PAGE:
If you’re anything like me, you’re absolutely terrified of receiving feedback. Feedback from a boss, coworker, or mentor can be scary, because it often points out your weaknesses. But as I’ve matured, I’ve started to think that feedback might not be such a bad thing after all!
If we don’t know our weaknesses, then we can’t improve on them. Let’s face it—nobody’s perfect. Receiving feedback at work doesn’t mean you’ve done anything wrong or that your boss is frustrated with you. It just means there are ways you can grow.
Don’t let fear of your annual review or frustration over well-intentioned criticism lead you to consider reaching out to job recruiters or starting off on your own as an entrepreneur. Instead, follow these tips on how to receive feedback to develop into a more approachable, receptive, and successful employee.
Tips for Receiving Feedback Well
Learning how to receive feedback well isn’t easy, but it’s important. If you spend the conversation defensive and close-minded, the experience won’t be constructive, it will just make you frustrated.
Practice Active Listening
Do you ever tune out difficult conversations because you’re focusing on what you’re going to say next to defend yourself? Instead of outlining your 12-point plan for why you’re the best employee ever during your annual review, practice active listening while your supervisor reflects on your performance.
What is active listening? It’s the practice of listening and repeating back what you heard. Active listening gives you an opportunity to ask for clarification if your boss is changing up a process or requesting you make a change.
Active listening also gives you a way to participate in the conversation. It’s hard to listen to comment after comment about all that you’ve done wrong. By breaking up your supervisor’s commentary, you can give yourself a moment to process and reflect on their commentary instead of becoming overcome by frustration.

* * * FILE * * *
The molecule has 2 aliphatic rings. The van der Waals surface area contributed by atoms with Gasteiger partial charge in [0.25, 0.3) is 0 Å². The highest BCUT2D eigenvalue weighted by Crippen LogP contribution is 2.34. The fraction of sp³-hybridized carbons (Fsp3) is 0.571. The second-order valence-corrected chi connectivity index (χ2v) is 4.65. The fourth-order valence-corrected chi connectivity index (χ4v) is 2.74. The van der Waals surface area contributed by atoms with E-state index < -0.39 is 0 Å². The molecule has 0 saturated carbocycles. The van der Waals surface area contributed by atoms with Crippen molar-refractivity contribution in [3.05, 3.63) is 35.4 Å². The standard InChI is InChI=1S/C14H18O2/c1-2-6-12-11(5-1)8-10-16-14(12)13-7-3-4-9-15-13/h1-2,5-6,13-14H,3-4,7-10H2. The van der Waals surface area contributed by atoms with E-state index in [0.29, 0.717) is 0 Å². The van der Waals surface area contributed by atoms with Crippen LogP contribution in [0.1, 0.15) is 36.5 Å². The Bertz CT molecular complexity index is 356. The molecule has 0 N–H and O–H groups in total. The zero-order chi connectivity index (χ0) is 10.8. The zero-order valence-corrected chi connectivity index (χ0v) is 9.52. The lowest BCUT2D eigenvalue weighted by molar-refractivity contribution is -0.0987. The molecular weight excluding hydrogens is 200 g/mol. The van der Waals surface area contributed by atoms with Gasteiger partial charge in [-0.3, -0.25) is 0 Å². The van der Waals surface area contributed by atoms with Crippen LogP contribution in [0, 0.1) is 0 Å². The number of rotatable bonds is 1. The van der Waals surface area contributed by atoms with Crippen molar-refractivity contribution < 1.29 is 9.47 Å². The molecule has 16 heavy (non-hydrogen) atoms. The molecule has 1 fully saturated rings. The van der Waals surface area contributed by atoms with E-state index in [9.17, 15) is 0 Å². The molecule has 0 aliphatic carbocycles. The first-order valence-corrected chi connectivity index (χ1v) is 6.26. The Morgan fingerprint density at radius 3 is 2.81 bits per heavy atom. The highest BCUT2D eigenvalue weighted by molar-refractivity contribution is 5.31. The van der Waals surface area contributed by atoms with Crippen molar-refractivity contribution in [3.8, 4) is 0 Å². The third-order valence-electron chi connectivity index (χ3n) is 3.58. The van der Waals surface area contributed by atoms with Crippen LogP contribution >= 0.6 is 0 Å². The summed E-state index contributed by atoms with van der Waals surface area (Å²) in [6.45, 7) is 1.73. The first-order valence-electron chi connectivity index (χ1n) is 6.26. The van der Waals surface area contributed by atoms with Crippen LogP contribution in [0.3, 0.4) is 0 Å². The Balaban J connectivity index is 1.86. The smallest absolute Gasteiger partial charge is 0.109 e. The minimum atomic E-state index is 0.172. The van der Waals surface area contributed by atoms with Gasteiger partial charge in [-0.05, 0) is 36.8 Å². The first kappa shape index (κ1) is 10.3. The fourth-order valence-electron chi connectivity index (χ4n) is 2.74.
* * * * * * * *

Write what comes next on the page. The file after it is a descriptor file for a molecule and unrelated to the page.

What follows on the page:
Don’t Get Defensive
Most of us have a hard time staying calm when receiving negative feedback. But getting defensive just makes you seem unapproachable and unwilling to adapt and grow.
If the feedback is particularly hard to swallow, it’s OK to tell your boss that you’ll need some time to process it. But don’t get angry, make excuses, or point fingers at others. These behaviors show your boss that you don’t trust their opinion and aren’t willing to do what’s best for the team.
Be Open to New Ideas
Is there anything you’re absolutely perfect at? If I’m being honest…I can’t think of any area of my life that doesn’t have room to grow. That’s because I have built a growth mindset.
People with a growth mindset know that Rome wasn’t built in a day. They realize that in order to achieve goals, they will probably make some mistakes along the way. And they don’t beat themselves up for errors—instead, they use them as learning experiences.
Having a growth mindset at work means realizing that new ideas are valuable, not threatening. After all, trying something new doesn’t mean the old process was wrong. Maybe a fresh set of eyes on a project can point out some inefficiencies. Maybe you need to have more meetings (or fewer!).